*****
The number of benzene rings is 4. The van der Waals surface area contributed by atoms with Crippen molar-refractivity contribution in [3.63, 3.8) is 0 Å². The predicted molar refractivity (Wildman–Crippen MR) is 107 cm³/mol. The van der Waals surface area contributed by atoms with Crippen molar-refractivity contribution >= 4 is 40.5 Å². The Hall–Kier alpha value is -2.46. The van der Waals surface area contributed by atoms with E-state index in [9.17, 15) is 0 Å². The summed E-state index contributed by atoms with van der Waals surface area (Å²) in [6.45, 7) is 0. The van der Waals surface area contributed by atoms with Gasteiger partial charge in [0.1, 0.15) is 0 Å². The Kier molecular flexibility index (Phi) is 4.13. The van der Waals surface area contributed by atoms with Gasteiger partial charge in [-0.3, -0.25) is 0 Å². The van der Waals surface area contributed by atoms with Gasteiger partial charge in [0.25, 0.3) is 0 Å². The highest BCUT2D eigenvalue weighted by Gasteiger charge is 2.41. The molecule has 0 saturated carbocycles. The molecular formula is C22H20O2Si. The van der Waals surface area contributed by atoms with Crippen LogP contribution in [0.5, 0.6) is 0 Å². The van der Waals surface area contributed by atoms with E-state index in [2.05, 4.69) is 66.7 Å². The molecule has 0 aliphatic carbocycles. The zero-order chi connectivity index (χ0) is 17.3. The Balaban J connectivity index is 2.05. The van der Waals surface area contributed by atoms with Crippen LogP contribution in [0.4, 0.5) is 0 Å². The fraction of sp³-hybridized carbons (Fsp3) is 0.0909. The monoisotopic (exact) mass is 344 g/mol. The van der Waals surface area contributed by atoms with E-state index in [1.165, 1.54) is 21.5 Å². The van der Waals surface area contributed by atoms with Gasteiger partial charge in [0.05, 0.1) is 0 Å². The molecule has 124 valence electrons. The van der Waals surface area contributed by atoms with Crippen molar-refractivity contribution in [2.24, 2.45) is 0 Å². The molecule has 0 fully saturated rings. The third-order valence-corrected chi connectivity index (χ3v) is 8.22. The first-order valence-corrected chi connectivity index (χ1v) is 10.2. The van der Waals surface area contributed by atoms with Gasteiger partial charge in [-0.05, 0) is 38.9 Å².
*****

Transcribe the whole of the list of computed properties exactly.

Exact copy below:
The number of benzene rings is 4. The van der Waals surface area contributed by atoms with Crippen molar-refractivity contribution in [3.63, 3.8) is 0 Å². The predicted molar refractivity (Wildman–Crippen MR) is 107 cm³/mol. The van der Waals surface area contributed by atoms with Crippen molar-refractivity contribution >= 4 is 40.5 Å². The Hall–Kier alpha value is -2.46. The van der Waals surface area contributed by atoms with E-state index in [9.17, 15) is 0 Å². The summed E-state index contributed by atoms with van der Waals surface area (Å²) in [6.45, 7) is 0. The van der Waals surface area contributed by atoms with Gasteiger partial charge in [0.1, 0.15) is 0 Å². The Kier molecular flexibility index (Phi) is 4.13. The van der Waals surface area contributed by atoms with Gasteiger partial charge in [-0.3, -0.25) is 0 Å². The van der Waals surface area contributed by atoms with Gasteiger partial charge in [0.25, 0.3) is 0 Å². The highest BCUT2D eigenvalue weighted by Gasteiger charge is 2.41. The molecule has 0 saturated carbocycles. The molecular formula is C22H20O2Si. The van der Waals surface area contributed by atoms with Crippen LogP contribution in [0.5, 0.6) is 0 Å². The van der Waals surface area contributed by atoms with E-state index in [2.05, 4.69) is 66.7 Å². The molecule has 0 aliphatic carbocycles. The zero-order chi connectivity index (χ0) is 17.3. The Balaban J connectivity index is 2.05. The van der Waals surface area contributed by atoms with Crippen LogP contribution in [0.4, 0.5) is 0 Å². The fraction of sp³-hybridized carbons (Fsp3) is 0.0909. The monoisotopic (exact) mass is 344 g/mol. The van der Waals surface area contributed by atoms with E-state index in [1.165, 1.54) is 21.5 Å². The van der Waals surface area contributed by atoms with Gasteiger partial charge in [0.05, 0.1) is 0 Å². The molecule has 124 valence electrons. The van der Waals surface area contributed by atoms with Crippen molar-refractivity contribution in [2.24, 2.45) is 0 Å². The molecule has 0 fully saturated rings. The third-order valence-corrected chi connectivity index (χ3v) is 8.22. The first-order valence-corrected chi connectivity index (χ1v) is 10.2. The van der Waals surface area contributed by atoms with Gasteiger partial charge in [-0.05, 0) is 38.9 Å².